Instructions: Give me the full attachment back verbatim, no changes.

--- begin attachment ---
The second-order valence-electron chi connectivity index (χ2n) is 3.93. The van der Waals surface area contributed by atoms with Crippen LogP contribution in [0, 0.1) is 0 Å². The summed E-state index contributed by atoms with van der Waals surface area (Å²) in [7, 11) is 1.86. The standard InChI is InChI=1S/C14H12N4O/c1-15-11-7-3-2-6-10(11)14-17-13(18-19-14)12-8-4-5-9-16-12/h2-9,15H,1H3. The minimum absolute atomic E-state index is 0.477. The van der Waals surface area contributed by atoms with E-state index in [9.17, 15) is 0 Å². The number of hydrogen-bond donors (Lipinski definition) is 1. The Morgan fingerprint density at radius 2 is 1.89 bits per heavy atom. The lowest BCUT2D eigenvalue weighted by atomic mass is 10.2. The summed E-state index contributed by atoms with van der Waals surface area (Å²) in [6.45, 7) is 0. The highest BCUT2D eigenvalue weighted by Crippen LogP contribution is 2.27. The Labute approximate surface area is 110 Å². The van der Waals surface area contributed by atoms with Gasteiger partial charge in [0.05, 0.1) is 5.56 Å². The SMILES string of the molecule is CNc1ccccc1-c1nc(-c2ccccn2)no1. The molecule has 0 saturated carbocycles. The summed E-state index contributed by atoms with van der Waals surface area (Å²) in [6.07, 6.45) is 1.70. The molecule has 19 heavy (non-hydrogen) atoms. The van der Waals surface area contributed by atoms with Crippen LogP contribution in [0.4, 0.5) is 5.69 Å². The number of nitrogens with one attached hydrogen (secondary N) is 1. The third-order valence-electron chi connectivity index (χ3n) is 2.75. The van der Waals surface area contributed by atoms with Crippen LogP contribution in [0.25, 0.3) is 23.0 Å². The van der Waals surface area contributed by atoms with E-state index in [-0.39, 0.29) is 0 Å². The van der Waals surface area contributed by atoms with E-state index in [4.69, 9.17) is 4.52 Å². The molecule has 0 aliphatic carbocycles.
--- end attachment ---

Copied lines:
The second-order valence-electron chi connectivity index (χ2n) is 3.93. The van der Waals surface area contributed by atoms with Crippen LogP contribution in [0, 0.1) is 0 Å². The summed E-state index contributed by atoms with van der Waals surface area (Å²) in [7, 11) is 1.86. The standard InChI is InChI=1S/C14H12N4O/c1-15-11-7-3-2-6-10(11)14-17-13(18-19-14)12-8-4-5-9-16-12/h2-9,15H,1H3. The minimum absolute atomic E-state index is 0.477. The van der Waals surface area contributed by atoms with E-state index in [9.17, 15) is 0 Å². The number of hydrogen-bond donors (Lipinski definition) is 1. The Morgan fingerprint density at radius 2 is 1.89 bits per heavy atom. The lowest BCUT2D eigenvalue weighted by atomic mass is 10.2. The summed E-state index contributed by atoms with van der Waals surface area (Å²) in [6.45, 7) is 0. The highest BCUT2D eigenvalue weighted by Crippen LogP contribution is 2.27. The Labute approximate surface area is 110 Å². The van der Waals surface area contributed by atoms with Gasteiger partial charge in [0.05, 0.1) is 5.56 Å². The SMILES string of the molecule is CNc1ccccc1-c1nc(-c2ccccn2)no1. The molecule has 0 saturated carbocycles. The summed E-state index contributed by atoms with van der Waals surface area (Å²) in [6.07, 6.45) is 1.70. The molecule has 19 heavy (non-hydrogen) atoms. The van der Waals surface area contributed by atoms with Crippen LogP contribution in [0.4, 0.5) is 5.69 Å². The number of nitrogens with one attached hydrogen (secondary N) is 1. The third-order valence-electron chi connectivity index (χ3n) is 2.75. The van der Waals surface area contributed by atoms with Crippen LogP contribution in [0.25, 0.3) is 23.0 Å². The van der Waals surface area contributed by atoms with E-state index in [-0.39, 0.29) is 0 Å². The van der Waals surface area contributed by atoms with E-state index in [4.69, 9.17) is 4.52 Å². The molecule has 0 aliphatic carbocycles.